By Nick Squires, Rome
4:46PM BST 15 Sep 2014
Up to 500 migrants were feared to have drowned in the Mediterranean after people smugglers deliberately rammed their boat, it was announced on Monday, as a second disaster claimed as many as 160 lives off the coast of Libya.
In the first tragedy, survivors of the sinking told officials from the International Organisation for Migration that around 500 people had been on a boat sailing from the coast of Egypt towards Malta last week and that most had drowned at sea.
The horrific story, which if confirmed would rank as the worst disaster in the Mediterranean for years, was recounted by two Palestinians who spent more than a day floating in the water before being picked up by a Panama-flagged merchant vessel about 300 miles off Malta.
They were brought to the port of Pozzallo in Sicily at the weekend, where they told their story to IoM officials.
Nine other survivors were rescued by Greek and Maltese rescue vessels.
The two Palestinians, believed to be fleeing Gaza, said the boat, packed with refugees and migrants from Syria, the Palestinian territories, Sudan and Egypt, set sail from the Egyptian coast on Sept 6.
The large group included small children and unaccompanied minors.
When the people traffickers in charge of the crossing ordered their human cargo to transfer to another, smaller boat in the middle of the sea, they refused.
A furious argument broke out and the traffickers in the smaller vessel allegedly rammed the migrants’ boat, forcing it to capsize.
“If this story, which the police are investigating, is confirmed, it would be the worst shipwreck in recent years. It is particularly grave, in that it seems to have been not an accident but mass murder, perpetrated by criminals without scruples or any respect for human life,” IOM said in a statement.
Among the hundreds of migrants who drowned was a young Egyptian boy who had hoped to earn enough money in Europe to pay for his father’s heart operation, the Palestinians said.
He clung to a life buoy along with one of the Palestinians but, suffering from exposure and hypothermia, was unable to hold on and slipped beneath the water.
In the second tragedy, more than 160 African migrants were feared dead on Monday after an overloaded boat heading for Italy capsized off the coast of Libya.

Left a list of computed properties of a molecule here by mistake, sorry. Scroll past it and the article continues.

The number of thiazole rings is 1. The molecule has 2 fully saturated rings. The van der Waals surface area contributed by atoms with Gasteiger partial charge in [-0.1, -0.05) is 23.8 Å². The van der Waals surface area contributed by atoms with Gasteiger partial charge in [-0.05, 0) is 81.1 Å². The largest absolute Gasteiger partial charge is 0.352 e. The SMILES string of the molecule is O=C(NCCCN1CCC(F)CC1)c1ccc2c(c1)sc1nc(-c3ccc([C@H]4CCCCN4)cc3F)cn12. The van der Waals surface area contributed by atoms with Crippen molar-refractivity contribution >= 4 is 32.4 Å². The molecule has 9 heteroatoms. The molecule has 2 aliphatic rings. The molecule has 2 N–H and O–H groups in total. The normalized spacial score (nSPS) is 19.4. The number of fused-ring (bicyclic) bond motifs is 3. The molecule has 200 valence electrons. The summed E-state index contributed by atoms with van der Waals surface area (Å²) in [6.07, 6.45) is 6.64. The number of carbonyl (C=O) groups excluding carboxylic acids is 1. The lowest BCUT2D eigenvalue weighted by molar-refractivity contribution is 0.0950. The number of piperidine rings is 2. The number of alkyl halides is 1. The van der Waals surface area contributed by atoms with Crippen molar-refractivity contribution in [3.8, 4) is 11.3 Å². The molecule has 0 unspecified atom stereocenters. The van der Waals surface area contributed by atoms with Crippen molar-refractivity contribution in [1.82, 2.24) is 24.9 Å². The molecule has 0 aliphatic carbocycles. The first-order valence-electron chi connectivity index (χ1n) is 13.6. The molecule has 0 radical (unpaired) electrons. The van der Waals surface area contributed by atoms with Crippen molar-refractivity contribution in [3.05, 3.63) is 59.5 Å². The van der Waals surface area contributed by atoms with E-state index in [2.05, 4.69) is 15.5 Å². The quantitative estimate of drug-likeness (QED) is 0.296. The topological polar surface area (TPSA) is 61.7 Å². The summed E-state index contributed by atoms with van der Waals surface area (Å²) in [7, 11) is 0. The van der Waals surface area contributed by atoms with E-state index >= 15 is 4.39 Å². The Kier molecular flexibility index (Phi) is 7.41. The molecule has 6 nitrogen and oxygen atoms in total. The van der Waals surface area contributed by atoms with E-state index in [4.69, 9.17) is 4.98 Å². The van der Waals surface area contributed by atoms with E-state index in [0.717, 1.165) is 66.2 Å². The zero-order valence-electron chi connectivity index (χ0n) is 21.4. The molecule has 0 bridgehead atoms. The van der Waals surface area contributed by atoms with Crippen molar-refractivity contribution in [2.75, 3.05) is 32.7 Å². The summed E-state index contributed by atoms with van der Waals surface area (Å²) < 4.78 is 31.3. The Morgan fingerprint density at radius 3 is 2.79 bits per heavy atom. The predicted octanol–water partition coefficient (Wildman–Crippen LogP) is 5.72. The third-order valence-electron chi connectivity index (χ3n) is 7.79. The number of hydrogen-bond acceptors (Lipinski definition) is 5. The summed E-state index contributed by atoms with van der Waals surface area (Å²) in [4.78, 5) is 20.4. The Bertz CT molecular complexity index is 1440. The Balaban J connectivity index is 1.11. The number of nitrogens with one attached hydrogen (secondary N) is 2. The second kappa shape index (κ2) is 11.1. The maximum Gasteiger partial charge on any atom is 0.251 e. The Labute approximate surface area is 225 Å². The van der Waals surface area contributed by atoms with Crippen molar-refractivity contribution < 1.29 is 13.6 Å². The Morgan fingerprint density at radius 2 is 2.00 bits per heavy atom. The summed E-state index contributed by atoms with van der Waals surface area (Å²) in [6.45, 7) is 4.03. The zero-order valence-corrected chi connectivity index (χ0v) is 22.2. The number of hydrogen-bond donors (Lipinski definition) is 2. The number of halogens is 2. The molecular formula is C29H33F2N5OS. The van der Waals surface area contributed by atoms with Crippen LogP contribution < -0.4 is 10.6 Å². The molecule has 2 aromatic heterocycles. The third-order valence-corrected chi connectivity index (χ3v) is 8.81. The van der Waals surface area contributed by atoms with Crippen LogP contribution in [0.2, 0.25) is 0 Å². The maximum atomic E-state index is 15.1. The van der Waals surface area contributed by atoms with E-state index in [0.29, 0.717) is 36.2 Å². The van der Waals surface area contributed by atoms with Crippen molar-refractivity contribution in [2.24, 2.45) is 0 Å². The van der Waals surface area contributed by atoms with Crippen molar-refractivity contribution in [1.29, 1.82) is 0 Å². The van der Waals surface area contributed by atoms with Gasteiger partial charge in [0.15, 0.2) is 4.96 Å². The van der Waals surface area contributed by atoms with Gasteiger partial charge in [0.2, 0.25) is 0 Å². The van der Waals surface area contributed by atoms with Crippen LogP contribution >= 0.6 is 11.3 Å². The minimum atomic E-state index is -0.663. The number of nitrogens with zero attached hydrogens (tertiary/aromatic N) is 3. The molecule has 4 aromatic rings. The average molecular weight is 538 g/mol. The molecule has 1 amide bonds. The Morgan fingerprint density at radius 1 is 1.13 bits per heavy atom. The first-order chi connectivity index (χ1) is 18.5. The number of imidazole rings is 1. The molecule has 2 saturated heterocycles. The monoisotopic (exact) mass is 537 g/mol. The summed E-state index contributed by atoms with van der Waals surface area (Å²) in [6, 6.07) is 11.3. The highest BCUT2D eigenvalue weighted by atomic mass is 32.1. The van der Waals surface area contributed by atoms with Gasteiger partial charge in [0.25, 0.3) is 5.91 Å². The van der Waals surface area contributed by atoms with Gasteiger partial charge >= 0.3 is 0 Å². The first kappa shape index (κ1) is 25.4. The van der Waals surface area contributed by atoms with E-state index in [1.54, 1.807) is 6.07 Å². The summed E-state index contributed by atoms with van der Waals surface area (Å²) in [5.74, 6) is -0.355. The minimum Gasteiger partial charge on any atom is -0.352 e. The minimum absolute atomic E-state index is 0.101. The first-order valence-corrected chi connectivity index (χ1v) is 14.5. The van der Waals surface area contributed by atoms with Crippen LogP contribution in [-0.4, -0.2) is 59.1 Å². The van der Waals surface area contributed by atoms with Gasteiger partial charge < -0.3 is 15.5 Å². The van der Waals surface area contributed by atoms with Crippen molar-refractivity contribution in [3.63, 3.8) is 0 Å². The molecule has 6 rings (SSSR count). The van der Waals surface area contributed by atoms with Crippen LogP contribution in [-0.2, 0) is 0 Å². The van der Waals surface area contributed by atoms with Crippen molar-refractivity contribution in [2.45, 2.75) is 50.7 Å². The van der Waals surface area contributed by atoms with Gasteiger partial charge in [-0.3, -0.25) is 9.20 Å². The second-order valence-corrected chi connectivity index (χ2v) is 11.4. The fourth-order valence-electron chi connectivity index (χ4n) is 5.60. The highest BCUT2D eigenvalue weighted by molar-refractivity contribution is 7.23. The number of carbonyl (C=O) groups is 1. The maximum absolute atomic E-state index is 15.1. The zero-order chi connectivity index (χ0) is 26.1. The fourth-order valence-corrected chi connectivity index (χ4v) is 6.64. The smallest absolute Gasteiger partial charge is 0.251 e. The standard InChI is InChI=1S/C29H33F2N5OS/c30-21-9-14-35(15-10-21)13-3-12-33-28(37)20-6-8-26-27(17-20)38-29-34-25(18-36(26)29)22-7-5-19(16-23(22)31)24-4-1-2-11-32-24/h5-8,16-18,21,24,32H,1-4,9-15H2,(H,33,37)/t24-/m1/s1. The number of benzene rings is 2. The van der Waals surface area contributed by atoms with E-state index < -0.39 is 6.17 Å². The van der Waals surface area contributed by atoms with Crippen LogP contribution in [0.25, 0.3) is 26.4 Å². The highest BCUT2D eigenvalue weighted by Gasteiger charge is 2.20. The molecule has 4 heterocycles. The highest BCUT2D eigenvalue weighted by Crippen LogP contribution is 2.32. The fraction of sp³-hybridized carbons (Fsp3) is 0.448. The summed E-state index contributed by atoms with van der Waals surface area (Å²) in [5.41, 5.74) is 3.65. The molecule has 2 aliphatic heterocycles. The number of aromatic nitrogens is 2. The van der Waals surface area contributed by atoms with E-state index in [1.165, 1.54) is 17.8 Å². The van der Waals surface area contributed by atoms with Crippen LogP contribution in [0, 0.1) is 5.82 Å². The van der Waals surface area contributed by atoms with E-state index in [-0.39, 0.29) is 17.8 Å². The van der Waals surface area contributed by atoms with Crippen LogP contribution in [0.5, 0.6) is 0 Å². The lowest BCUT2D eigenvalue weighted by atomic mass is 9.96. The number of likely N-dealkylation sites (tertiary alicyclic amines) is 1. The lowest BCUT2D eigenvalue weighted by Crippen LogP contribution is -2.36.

Libyan officials recovered dozens of bodies, including those of women and children, from the sea off the coast of Tajoura, to the east of the capital, Tripoli.
Just 36 people had been rescued, officials said, although the search effort was continuing.
The boat was believed to have been packed with more than 200 migrants who had paid people traffickers thousands of pounds to take them to Italy.
The two shipwrecks were the latest in a series of similar tragedies in the Mediterranean.
The wars in Iraq and Syria, poverty and unrest in the Horn of Africa and West Africa, and chaos in Libya since the overthrow of Muammar Gadaffi has spurred a massive exodus of refugees towards Europe.
Since 1988, more than 20,000 adults and children have lost their lives trying to reach Europe by sea, according to Fortress Europe, a website that tracks the fatalities.
Enticed by the prospect of making tens of thousands of pounds from each crossing, people smugglers were putting migrants in increasingly “decrepit and overcrowded boats, causing directly or indirectly the death of thousands of people,” the IOM said.
The organisation called on the international community to identify, catch and punish the traffickers, while at the same time depriving them of their livelihood by opening up “legal avenues” for people fleeing war and persecution to enter Europe.
The actress Angelina Jolie, who is a special envoy for the United Nations’ refugee agency, also urged the international community to “wake up to the scale of the crisis.”
“There is a direct link between the conflicts in Syria and elsewhere and the rise in deaths at sea in the Mediterranean,” she said.
“We have to understand what drives people to take the fearful step of risking their children’s lives on crowded, unsafe vessels. It is the overwhelming desire to find refuge,” she said.
Mediterranean shipwrecks leave over 700 refugees dead, many fleeing Mideast wars: here.